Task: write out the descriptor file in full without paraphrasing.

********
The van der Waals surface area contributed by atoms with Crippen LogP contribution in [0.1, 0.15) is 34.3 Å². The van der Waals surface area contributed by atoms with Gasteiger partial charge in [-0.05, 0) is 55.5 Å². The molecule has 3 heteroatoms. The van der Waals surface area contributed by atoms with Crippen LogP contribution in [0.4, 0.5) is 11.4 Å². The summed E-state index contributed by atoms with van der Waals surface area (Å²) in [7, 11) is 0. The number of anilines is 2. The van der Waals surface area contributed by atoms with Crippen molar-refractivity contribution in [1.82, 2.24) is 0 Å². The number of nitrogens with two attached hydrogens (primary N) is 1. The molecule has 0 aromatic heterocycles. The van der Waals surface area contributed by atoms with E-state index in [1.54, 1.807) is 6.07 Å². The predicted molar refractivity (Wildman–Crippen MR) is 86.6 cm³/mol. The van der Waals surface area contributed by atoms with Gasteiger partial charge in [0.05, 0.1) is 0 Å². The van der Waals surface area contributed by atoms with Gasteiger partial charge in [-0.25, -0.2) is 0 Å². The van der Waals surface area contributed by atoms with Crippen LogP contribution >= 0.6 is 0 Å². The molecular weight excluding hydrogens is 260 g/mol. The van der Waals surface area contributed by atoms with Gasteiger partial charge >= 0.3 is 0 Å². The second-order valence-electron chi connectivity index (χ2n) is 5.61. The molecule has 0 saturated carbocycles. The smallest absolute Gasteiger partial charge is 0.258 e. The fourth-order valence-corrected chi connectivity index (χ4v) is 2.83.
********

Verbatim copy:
The van der Waals surface area contributed by atoms with Crippen LogP contribution in [0.1, 0.15) is 34.3 Å². The van der Waals surface area contributed by atoms with Gasteiger partial charge in [-0.05, 0) is 55.5 Å². The molecule has 3 heteroatoms. The van der Waals surface area contributed by atoms with Crippen LogP contribution in [0.4, 0.5) is 11.4 Å². The summed E-state index contributed by atoms with van der Waals surface area (Å²) in [7, 11) is 0. The number of anilines is 2. The van der Waals surface area contributed by atoms with Crippen molar-refractivity contribution in [1.82, 2.24) is 0 Å². The number of nitrogens with two attached hydrogens (primary N) is 1. The molecule has 0 aromatic heterocycles. The van der Waals surface area contributed by atoms with E-state index in [1.54, 1.807) is 6.07 Å². The predicted molar refractivity (Wildman–Crippen MR) is 86.6 cm³/mol. The van der Waals surface area contributed by atoms with Gasteiger partial charge in [0.05, 0.1) is 0 Å². The van der Waals surface area contributed by atoms with Gasteiger partial charge in [-0.25, -0.2) is 0 Å². The van der Waals surface area contributed by atoms with Crippen LogP contribution >= 0.6 is 0 Å². The molecular weight excluding hydrogens is 260 g/mol. The van der Waals surface area contributed by atoms with Gasteiger partial charge >= 0.3 is 0 Å². The second-order valence-electron chi connectivity index (χ2n) is 5.61. The molecule has 0 saturated carbocycles. The smallest absolute Gasteiger partial charge is 0.258 e. The fourth-order valence-corrected chi connectivity index (χ4v) is 2.83.